Wednesday, October 14, 2009

Public Committee Identifies Serious Problems With MOD Procurement

An 11% shortfall in available helicopters and only 20% of a new ‘Mastiff’ Armoured Vehicles being ‘fit’ for service in Afghanistan has left Britain’s MOD with some serious question about its capabilities in supporting the NATO/ISAF mission. Internal public monitors in the United Kingdom have been measuring readiness levels and equipment condition in an attempt to determine whether the ministry of defence is taking all steps necessary to ensure the best possible equipment is reaching its soldiers overseas. With 8,300 personnel in Afghanistan, Britain has been met with constant logistical challenges which affect the scope and capability of their combat or security presences.

"The MOD has had some successes in providing support for our armed forces in Iraq and Afghanistan: notably, the delivery of life-saving medical treatment at the front line. But there are important areas where the process is creaking…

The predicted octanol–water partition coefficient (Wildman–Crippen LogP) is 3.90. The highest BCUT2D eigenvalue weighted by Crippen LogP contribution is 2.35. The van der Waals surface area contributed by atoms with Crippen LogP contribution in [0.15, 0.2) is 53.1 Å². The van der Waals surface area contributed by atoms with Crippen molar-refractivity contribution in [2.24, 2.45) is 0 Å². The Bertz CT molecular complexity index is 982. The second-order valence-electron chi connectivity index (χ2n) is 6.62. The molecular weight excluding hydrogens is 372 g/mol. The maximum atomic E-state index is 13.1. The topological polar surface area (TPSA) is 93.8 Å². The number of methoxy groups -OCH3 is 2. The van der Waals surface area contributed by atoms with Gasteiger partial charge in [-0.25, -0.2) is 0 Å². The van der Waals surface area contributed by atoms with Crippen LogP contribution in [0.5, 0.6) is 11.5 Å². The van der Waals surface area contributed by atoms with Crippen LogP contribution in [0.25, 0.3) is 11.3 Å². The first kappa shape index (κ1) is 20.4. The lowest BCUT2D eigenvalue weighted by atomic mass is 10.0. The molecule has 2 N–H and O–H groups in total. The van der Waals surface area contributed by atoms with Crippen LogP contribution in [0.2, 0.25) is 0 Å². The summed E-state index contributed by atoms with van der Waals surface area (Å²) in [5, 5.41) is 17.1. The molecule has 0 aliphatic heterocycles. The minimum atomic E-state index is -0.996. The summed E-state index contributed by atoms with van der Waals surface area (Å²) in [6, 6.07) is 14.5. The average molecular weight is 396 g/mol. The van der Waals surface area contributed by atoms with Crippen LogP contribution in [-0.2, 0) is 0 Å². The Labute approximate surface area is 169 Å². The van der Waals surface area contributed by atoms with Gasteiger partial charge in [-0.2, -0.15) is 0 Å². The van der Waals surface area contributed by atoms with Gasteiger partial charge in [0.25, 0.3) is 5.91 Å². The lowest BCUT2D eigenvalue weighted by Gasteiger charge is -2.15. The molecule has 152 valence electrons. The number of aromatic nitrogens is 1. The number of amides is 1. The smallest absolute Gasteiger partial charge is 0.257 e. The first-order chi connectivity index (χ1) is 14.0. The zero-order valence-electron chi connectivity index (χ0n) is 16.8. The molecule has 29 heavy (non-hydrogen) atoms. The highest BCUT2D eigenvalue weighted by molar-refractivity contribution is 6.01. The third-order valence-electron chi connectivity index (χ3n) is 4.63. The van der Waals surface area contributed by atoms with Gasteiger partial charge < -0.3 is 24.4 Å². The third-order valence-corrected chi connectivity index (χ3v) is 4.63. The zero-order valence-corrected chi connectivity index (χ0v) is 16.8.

…(That)MOD continues to fail to meet its own supply chain targets is of concern. The department must improve its logistic information systems so that it always knows where stocks are and can fully track through the supply chain their movement to our troops,"

-Chairman Edward Lee of the Public Accounts Committee, quoted in Xinhua.

The reports indicate that helicopters have been “cannibalized” to obtain spare parts and in several cases, helicopters have been contracted from private companies or borrowed from ISAF coalition partners. The harsh, dusty nature of the countryside has lead to extensive wear-and-tear on the land vehicles, Land Rovers, Mastiffs and others which are in active use. The reconsideration of procurement techniques will hopefully lead to a robust response on the part of the MOD to ensure that the needs of its soldiers are being met and that their capacity to observe, orient, decide and act (OODA) is not compromised by equipment.


Xinhua – British military supplies to Iraq, Afghanistan inadequate: report – Afghan defence equipment under fire

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